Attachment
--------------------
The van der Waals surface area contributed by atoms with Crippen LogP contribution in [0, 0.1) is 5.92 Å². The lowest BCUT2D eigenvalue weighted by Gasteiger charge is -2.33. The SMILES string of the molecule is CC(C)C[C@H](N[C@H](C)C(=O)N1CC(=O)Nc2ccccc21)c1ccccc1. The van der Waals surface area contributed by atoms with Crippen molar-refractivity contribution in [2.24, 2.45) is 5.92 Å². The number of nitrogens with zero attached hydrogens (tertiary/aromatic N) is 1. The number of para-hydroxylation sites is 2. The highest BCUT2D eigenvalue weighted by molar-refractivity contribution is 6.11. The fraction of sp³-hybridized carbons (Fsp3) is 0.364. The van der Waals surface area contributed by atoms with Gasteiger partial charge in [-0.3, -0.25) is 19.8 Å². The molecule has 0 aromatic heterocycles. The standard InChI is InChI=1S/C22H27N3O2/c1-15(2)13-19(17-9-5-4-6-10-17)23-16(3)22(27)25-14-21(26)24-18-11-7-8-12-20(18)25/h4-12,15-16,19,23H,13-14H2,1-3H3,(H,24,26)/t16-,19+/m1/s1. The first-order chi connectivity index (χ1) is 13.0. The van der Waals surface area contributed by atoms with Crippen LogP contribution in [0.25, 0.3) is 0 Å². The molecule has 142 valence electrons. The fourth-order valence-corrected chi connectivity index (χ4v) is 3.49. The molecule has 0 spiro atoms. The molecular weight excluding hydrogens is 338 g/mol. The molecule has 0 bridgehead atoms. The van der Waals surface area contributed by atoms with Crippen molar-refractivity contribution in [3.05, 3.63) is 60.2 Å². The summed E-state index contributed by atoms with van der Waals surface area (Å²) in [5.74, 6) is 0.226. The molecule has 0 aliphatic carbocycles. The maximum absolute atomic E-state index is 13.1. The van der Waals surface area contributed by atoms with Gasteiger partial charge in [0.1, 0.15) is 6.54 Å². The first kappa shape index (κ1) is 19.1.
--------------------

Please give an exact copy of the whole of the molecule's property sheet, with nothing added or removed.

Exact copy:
The van der Waals surface area contributed by atoms with Crippen LogP contribution in [0, 0.1) is 5.92 Å². The lowest BCUT2D eigenvalue weighted by Gasteiger charge is -2.33. The SMILES string of the molecule is CC(C)C[C@H](N[C@H](C)C(=O)N1CC(=O)Nc2ccccc21)c1ccccc1. The van der Waals surface area contributed by atoms with Crippen molar-refractivity contribution in [2.24, 2.45) is 5.92 Å². The number of nitrogens with zero attached hydrogens (tertiary/aromatic N) is 1. The number of para-hydroxylation sites is 2. The highest BCUT2D eigenvalue weighted by molar-refractivity contribution is 6.11. The fraction of sp³-hybridized carbons (Fsp3) is 0.364. The van der Waals surface area contributed by atoms with Gasteiger partial charge in [-0.3, -0.25) is 19.8 Å². The molecule has 0 aromatic heterocycles. The standard InChI is InChI=1S/C22H27N3O2/c1-15(2)13-19(17-9-5-4-6-10-17)23-16(3)22(27)25-14-21(26)24-18-11-7-8-12-20(18)25/h4-12,15-16,19,23H,13-14H2,1-3H3,(H,24,26)/t16-,19+/m1/s1. The first-order chi connectivity index (χ1) is 13.0. The van der Waals surface area contributed by atoms with Crippen LogP contribution in [0.25, 0.3) is 0 Å². The molecule has 142 valence electrons. The fourth-order valence-corrected chi connectivity index (χ4v) is 3.49. The molecule has 0 spiro atoms. The molecular weight excluding hydrogens is 338 g/mol. The molecule has 0 bridgehead atoms. The van der Waals surface area contributed by atoms with Crippen molar-refractivity contribution in [3.05, 3.63) is 60.2 Å². The summed E-state index contributed by atoms with van der Waals surface area (Å²) in [5.74, 6) is 0.226. The molecule has 0 aliphatic carbocycles. The maximum absolute atomic E-state index is 13.1. The van der Waals surface area contributed by atoms with Gasteiger partial charge in [0.1, 0.15) is 6.54 Å². The first kappa shape index (κ1) is 19.1.